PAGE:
The sharply swept T-tail comprises a fin/rudder assembly and large-span stabilisers with elevators.

Here are some basic characteristics and performance figures: the machine measures 58.1 m (190 ft 7 in) in length and 31.5 m (103 ft 4 in) in wing span, the width and height of the hull being 3.8 m (12 ft 6 in) and 5.2 m (17 ft) respectively; it has an all-up weight of 125,000 kg (275,600 Ib) and an empty weight of 100,000 kg (220,500 Ib). The Orlyonok’s maximum speed is 400 km/h (249 mph), the cruising speed being 360 km/h (224 mph). The height of flight over the supporting surface can vary from 0.5 m to 5 m (1 ft 8 in to 16 ft), the optimum height being 2 m (6 ft).

To relieve the crew workload in flight, provision is made for automatic stabilisation of the altitude (by deflecting the flaps), the pitch angle (by deflecting the elevators), the heading (by deflecting the rudder) and the bank angle (by deflecting the ailerons). In addition to the first prototype which crashed in 1975, an initial batch of three Orlyonoks was manufactured; they were adopted for squadron service by the Navy and underwent evaluation from 1979 onwards. Each of the three examples had its own factory designation; these three Project 904 machines were designated 8-21, 8-25 and 8-26 (as can be seen on photos, the machines were serialled 21 White, 25 White and 26 White for the greater part of their service career). In the Navy they were known as the MDE-150, MDE-155 and MDE-160 respectively (MDE presumably means morskoy desahnfnyy ekranoplahn – seagoing transport and assault WIG vehicle). They were taken on charge by the Navy on 3rd November 1979, 27th October 1981 and 30th December 1981 respectively. The Naval Command presumed that the WIG vehicles would demonstrate high effectiveness (considerable speed and ensuing capability for surprise actions, capability for overcoming anti-assault obstacles and minefields) and would ensure the seizure of bridgeheads at a coastline defended by the enemy. There were plans in hand for manufacturing 11 Orlyonok (Project 904) machines during the 12th and 13th five-year plan periods (1981-1990), to be followed by the construction of transport and assault WIG craft of a new type (with a new project number) possessing greater cargo carrying capacity. Preparations were made for establishing a WIG vehicle-operating unit in the Red Banner Baltic Fleet. However, for several reasons these plans did not come to fruition. The Orlyonok WIG craft were doomed never to leave the Caspian Sea.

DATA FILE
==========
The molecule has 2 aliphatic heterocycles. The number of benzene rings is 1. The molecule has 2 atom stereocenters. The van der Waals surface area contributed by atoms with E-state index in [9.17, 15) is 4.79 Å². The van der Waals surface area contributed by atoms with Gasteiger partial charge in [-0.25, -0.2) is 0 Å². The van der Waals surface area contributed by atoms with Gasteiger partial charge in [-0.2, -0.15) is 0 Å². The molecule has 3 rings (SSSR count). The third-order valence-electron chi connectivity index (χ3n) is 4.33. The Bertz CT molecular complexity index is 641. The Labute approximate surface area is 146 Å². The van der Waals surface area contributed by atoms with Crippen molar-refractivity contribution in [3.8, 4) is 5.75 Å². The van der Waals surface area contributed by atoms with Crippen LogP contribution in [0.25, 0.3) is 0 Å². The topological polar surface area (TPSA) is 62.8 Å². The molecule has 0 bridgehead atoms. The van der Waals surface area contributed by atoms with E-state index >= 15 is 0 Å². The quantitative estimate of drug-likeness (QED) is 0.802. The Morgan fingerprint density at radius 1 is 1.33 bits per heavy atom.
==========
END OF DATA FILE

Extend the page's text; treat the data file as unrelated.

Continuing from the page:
Initially they were operated by the specially established 236th Squadron of WIG vehicles within the brigade of transport and assault ships of the Red Banner Caspian Flotilla. Later an idea cropped up of transferring the WIG vehicles under the authority of headquarters of the Naval Aviation, but these plans met with much opposition on the part of the latter. An end to these disputes was formally put by Order No. 0256 issued by the Minister of Defence on 12th November 1986 under the terms of which ekranoplans became part of the aviation element of the Navy’s Fleets. The document prescribed that WIG vehicles, as well as aircraft and helicopters, must be regarded as a class of the Naval Aviation’s weaponry. In accordance with directive No. DF-035 dated 21st April 1987 the WIG craft operating unit, renamed 11th Air Group, was formally placed under the command of the Black Sea Fleet, albeit it retained its former base on the Caspian Sea the town of Kaspiysk.

The incorporation of the WIG vehicles into the normal activities of the armed forces was not trouble-free and was not pursued all too vigorously. Much time was spent on repairs and modernisation (albeit the machines were almost brand-new!). There were difficulties with crew training. By 1983 four crew captains had received sufficient training; all of them had previously flown the Beriyev Be-12 Chaika ASW amphibian. Up to 1984 crew training was undertaken in accordance with the ‘Temporary course for training the crews of ekranaplan ships’ prepared by the combat training section of the Navy. Later the manual was reworked with participation of the combat training section of the Naval Aviation.